I’ve heard it said that written prayers are deficient, disingenuous and described as nothing more than “the traditions of men.” As one who relies occasionally on written prayers, I’d like to offer some admonishments on why you should also utilize written prayers in your devotional life. I am mainly writing towards Baptists and other Free Church traditions that typically are not as liturgical as Anglicans, Presbyterians or other high church traditions. I think written prayers are beneficial for the following reasons:
1-Written prayers usually contain deep reservoirs of theology and doctrine. Theology is meant to be prayed and sung. John Bunyan once said that “The truths that I know best I have learned on my knees. I never know a thing well, till it is burned into my heart by prayer.” Written prayers typically are full of weighty theological realities that can provoke or incite deep affections for God. Jonathan Edwards wrote in his book Religious Affections that “I am bold in saying this, but I believe that no one is ever changed, either by doctrine, by hearing the Word, or by the preaching or teaching of another, unless the affections are moved by these things. No one ever seeks salvation, no one ever cries for wisdom, no one ever wrestles with God, no one ever kneels in prayer or flees from sin, with a heart that remains unaffected. In a word, there is never any great achievement by the things of religion without a heart deeply affected by those things.” Written prayers are an avenue for the affections to be moved toward the great object of our faith, God himself.
2-Written prayers create a structure for worship and adoration. I know many times people do not like to pray publically out of fear of what the hearers will think or say. People begin to pray publically extemporaneously and the prayer either goes too fast, becomes almost inaudible, or even becomes heretical because the moment creates such an emotional high within the pray-er’s mind. Written prayers afford the person to casually yet meaningfully pray what they or the hearers need to hear. It is still speech to God regardless of whether or not you used ink on a piece of paper or thought about what to say as you prayed. If any bias exists against written prayers, it is helpful to point out that the book of Psalms and other portions of Scripture are full of just that-written prayers!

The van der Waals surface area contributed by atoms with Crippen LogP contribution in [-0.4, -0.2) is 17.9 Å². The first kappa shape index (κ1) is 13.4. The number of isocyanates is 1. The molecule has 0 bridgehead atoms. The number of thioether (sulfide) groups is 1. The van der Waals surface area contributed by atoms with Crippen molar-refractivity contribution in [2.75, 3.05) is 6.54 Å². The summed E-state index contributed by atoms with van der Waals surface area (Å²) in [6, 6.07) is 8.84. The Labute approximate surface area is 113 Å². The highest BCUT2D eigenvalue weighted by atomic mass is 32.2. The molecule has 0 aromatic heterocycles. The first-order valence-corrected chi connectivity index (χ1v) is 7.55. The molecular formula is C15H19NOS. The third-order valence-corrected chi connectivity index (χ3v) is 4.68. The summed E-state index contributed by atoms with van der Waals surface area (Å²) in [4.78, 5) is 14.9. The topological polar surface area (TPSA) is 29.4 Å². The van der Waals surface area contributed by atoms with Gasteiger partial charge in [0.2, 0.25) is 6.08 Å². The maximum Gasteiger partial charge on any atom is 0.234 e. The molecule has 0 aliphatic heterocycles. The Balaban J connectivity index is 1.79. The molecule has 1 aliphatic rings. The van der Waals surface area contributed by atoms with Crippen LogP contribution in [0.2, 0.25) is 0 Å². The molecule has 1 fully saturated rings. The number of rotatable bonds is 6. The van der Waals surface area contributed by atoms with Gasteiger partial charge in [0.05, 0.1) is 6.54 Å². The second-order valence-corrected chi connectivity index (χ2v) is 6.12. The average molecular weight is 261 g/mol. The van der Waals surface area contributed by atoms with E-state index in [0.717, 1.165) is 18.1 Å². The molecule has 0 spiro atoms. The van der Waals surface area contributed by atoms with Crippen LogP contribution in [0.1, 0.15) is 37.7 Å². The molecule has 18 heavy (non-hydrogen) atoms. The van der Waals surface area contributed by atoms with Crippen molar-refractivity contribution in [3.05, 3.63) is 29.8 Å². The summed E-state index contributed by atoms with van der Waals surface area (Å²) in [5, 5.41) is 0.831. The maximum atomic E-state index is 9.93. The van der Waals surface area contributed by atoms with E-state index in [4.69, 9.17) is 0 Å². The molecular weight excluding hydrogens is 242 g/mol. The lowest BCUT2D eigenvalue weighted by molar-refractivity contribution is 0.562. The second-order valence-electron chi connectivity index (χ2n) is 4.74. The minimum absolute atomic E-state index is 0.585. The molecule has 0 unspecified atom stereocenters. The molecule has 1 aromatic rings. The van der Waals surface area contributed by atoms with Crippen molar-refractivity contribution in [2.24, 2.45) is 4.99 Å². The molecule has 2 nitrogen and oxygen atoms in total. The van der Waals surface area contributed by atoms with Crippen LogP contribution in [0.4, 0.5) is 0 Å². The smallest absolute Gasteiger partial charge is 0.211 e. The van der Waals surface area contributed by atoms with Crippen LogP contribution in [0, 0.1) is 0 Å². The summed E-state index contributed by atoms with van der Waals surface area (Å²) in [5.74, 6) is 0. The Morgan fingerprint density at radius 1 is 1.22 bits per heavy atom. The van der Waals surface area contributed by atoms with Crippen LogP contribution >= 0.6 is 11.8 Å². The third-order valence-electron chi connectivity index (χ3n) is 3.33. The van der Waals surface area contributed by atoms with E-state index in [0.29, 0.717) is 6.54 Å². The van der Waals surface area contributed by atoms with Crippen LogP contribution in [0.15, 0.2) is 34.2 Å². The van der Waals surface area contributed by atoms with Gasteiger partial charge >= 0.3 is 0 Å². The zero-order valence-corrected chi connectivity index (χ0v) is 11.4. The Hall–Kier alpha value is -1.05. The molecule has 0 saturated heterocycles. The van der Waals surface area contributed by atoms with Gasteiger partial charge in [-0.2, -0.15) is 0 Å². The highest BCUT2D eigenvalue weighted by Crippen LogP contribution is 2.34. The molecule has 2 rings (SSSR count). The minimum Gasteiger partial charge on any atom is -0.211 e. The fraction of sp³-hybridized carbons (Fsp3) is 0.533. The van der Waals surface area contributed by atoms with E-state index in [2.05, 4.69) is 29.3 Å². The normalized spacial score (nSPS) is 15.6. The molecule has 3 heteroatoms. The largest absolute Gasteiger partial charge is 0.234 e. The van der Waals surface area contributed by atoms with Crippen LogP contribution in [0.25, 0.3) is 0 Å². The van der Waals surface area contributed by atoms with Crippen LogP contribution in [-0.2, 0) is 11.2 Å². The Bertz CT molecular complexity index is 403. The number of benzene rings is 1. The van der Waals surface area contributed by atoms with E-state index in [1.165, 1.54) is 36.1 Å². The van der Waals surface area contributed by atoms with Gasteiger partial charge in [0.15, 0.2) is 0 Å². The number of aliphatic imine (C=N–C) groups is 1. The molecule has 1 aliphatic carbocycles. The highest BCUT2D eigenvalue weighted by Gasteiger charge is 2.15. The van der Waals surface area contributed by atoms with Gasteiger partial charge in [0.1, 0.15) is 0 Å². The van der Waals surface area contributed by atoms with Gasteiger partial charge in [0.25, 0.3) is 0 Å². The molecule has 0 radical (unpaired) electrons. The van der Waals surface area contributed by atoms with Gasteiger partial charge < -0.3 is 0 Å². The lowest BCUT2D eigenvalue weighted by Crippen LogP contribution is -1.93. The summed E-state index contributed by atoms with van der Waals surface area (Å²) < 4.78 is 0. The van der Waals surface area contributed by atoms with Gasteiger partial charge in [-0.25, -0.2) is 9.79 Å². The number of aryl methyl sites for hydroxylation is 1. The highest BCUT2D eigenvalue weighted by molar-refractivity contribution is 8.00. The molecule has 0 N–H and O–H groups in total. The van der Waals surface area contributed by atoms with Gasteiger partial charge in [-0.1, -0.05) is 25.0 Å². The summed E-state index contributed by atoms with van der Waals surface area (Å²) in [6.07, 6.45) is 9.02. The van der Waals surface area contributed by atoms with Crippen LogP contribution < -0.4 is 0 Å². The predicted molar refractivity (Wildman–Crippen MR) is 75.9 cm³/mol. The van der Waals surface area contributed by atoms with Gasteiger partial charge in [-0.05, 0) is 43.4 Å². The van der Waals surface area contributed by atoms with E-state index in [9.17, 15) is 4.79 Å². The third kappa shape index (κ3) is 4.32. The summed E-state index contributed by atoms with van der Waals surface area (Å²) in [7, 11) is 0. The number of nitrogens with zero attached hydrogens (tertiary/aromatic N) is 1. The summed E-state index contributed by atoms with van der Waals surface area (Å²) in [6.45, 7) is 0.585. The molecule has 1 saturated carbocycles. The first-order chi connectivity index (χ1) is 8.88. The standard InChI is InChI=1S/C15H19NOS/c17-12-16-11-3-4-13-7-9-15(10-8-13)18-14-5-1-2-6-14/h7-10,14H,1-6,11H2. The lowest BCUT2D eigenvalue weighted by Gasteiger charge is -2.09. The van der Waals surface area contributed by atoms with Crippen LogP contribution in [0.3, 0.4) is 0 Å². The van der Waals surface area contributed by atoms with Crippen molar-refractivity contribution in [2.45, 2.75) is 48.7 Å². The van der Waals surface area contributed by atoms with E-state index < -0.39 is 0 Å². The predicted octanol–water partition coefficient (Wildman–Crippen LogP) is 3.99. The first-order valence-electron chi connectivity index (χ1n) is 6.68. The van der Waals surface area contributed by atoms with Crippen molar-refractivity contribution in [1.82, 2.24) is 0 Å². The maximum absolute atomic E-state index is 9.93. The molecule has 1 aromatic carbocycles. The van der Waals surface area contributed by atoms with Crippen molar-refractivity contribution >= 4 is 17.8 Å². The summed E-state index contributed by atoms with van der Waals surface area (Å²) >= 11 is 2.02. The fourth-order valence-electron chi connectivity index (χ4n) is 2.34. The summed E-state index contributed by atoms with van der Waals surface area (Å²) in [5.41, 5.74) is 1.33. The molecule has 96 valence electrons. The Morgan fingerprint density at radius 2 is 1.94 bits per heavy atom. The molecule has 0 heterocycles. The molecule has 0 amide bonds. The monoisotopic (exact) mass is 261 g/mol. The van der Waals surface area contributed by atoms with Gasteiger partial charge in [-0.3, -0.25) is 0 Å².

3-Written prayers afford the one who prays with a real expression of worship during times when words fail you. I know in my own life that I have been greatly blessed by the reading of repentive prayers during times of conviction or contrition. Because of the horror of sin in my own life, I many times literally lack any words other than “Lord, have mercy.” Written prayers have become an expression of truths I know that are felt and real in my current state but have become verbally unexpressable because of sin’s oppression. The articulation of written prayers during those moments remind me of the grace and mercy found in Christ. They are a way that a believer can be reminded of the truths of the gospel by another during moments of moral failure. Spurgeon was right when he said “Prayer girds human weakness with divine strength, turns human folly into heavenly wisdom, and gives to troubled mortals the peace of God.”
4-Written prayers align the one who prays with the traditions that came before them. The way we do Church, the way we speak about God, and the way we go about our religious lives are Church history topics. We are a product of someone else. We are always influenced by someone or something. History is a story written by the finger of God and his work in our lives likely isn’t some brand-new happening in Christian history. Written prayers from the past heroes of old (Heb. 11) places the one who prays in the lineage of people who walked faithfully with God. We are surrounded by a great cloud of witnesses (Heb. 12:1-3) both on this earth (the church militant) and in the presence of God (the church triumphant) who have prayed prayers that are worth repeating.
5-Written prayers can teach us how to pray. There is no shame in being like Jesus’ disciples who came to the Lord to learn how to pray (Luke 11:1-4). Even further, written prayers can teach us what to pray (Matt. 6:9-14). Many times prayer can dwindle down into mindless repetitions and selfish petitions instead of earth-shaking intercessions for great needs or white-hot acclamations of glorious truths about God. Written prayers from godly men and women can help us keep the focus of prayer on Christ instead of ourselves.
Three books full of written prayers that I have found useful are the 1662 Book of Common Prayer (here), The Valley of Vision (here), and A Diary of Private Prayer (here). May God bless you with new depths and breadths of communion with him.